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Cops in North Texas Schools Are About to Get a Big Funding Boost

Several North Texas school districts are in line for another round of dough from the federal government.
Several North Texas school districts are in line for another round of dough from the federal government. Brandon Harer, CC BY 2.0, via Wikimedia Commons
A wave of funding for police in North Texas schools is on the way.

Late last month, the U.S. Department of Justice announced that it was distributing about $126 million to add policing and public safety measures in schools. About $1.8 million of that funding is coming to six different school districts in the area.

Districts in Dallas County and Tarrant County are receiving some of the largest chunks of cash; Garland ISD in Dallas County will get over $700,000 and Saginaw ISD in Tarrant County will get at least $500,000.

“Schools must be safe places to learn, and today’s investment of more than $125 million under the STOP School Violence Act will help ensure that they are,” U.S. Attorney General Merrick Garland said in a press release announcing the grants.

Some challenge whether adding more funding for cops in schools is good for students, though.

A 2018 study from the University of Texas at Austin found that Texas schools with police funded by U.S. federal grant programs see a 2.5% decrease in high school graduation rates. College enrollment rates for students at Texas schools with federally funded cops are 4% lower than their less-policed peers, according to the study. Black students are far more likely to be disciplined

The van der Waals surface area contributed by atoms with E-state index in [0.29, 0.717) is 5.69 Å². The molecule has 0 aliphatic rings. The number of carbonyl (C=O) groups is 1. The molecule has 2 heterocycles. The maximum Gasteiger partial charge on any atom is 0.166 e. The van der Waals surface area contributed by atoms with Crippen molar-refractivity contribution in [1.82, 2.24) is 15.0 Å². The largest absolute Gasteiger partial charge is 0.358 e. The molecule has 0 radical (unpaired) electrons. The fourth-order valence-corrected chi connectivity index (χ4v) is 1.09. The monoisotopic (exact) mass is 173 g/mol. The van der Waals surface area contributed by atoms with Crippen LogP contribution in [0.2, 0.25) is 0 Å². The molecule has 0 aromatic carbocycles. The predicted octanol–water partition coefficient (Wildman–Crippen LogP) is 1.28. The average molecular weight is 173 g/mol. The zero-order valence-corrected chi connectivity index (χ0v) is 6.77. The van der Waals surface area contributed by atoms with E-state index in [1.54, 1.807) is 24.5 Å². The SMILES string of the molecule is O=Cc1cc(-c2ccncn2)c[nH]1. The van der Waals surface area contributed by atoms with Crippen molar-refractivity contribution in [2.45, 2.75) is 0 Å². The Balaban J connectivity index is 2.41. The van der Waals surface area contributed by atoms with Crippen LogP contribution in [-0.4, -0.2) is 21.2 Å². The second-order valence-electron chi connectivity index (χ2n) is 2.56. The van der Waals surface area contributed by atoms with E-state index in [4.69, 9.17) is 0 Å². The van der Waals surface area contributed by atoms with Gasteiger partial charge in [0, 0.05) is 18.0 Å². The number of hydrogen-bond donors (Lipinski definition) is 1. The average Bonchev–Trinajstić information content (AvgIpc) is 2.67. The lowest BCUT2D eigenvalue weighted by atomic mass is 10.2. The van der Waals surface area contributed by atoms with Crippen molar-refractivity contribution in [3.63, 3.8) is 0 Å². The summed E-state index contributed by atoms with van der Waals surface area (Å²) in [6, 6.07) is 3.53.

Nationwide, funding for cops in schools has ballooned in recent years. Former President Donald Trump signed the STOP School Violence Act into law in 2018, following the shooting at Marjorie Stoneman Douglas High School. The number of school shootings rose every year after, from 32 in 2019 to 149 in 2021.

The awards to North Texas districts come following a tense past few weeks at public schools in the region.

Late last month, several middle and high school students in Frisco were taken into custody after posting on social media that they were going to participate in a "National School Shooting Day." A few days before, a Rockwall High School student was taken into custody. Authorities received a tip about the student threatening to shoot up the school, and found a series of texts that featured the individual posing with what turned out to be airsoft guns.

As “National School Shooting Day” social media posts started going viral that same day, Kaufman ISD officials decided to close its high schools to keep students safe.

Just a few days before, Frisco ISD closed Lone Star High School after police were alerted to social media posts about a threat to kill students at the school.

A few months earlier, in October last year, a Timberview High School student brought a gun to school and shot and injured two fellow students and a teacher.
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Michael Murney is a reporting fellow at the Dallas Observer and a graduate of Northwestern University’s Medill School of Journalism. His reporting has appeared in Chicago’s South Side Weekly and the Chicago Reader.
Contact: Michael Murney